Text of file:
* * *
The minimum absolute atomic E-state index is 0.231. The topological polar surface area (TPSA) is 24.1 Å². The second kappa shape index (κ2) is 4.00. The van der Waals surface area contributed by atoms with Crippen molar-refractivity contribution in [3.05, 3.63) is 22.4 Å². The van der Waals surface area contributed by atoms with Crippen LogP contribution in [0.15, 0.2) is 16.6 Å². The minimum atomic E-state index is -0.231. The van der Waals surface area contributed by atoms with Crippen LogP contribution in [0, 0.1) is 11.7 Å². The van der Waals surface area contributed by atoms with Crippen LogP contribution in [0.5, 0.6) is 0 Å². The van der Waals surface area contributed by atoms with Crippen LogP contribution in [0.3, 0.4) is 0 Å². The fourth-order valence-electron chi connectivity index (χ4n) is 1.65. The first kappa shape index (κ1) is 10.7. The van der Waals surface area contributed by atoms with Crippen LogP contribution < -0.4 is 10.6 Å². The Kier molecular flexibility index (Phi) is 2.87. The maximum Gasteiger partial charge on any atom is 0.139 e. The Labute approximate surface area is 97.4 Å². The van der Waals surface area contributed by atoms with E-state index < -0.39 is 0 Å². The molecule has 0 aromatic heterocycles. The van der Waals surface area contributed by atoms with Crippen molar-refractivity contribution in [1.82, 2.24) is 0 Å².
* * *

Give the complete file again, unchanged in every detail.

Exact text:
The minimum absolute atomic E-state index is 0.231. The topological polar surface area (TPSA) is 24.1 Å². The second kappa shape index (κ2) is 4.00. The van der Waals surface area contributed by atoms with Crippen molar-refractivity contribution in [3.05, 3.63) is 22.4 Å². The van der Waals surface area contributed by atoms with Crippen LogP contribution in [0.15, 0.2) is 16.6 Å². The minimum atomic E-state index is -0.231. The van der Waals surface area contributed by atoms with Crippen LogP contribution in [0, 0.1) is 11.7 Å². The van der Waals surface area contributed by atoms with Crippen LogP contribution in [0.5, 0.6) is 0 Å². The van der Waals surface area contributed by atoms with Crippen LogP contribution in [0.3, 0.4) is 0 Å². The fourth-order valence-electron chi connectivity index (χ4n) is 1.65. The first kappa shape index (κ1) is 10.7. The van der Waals surface area contributed by atoms with Crippen LogP contribution < -0.4 is 10.6 Å². The Kier molecular flexibility index (Phi) is 2.87. The maximum Gasteiger partial charge on any atom is 0.139 e. The Labute approximate surface area is 97.4 Å². The van der Waals surface area contributed by atoms with E-state index < -0.39 is 0 Å². The molecule has 0 aromatic heterocycles. The van der Waals surface area contributed by atoms with Crippen molar-refractivity contribution in [1.82, 2.24) is 0 Å².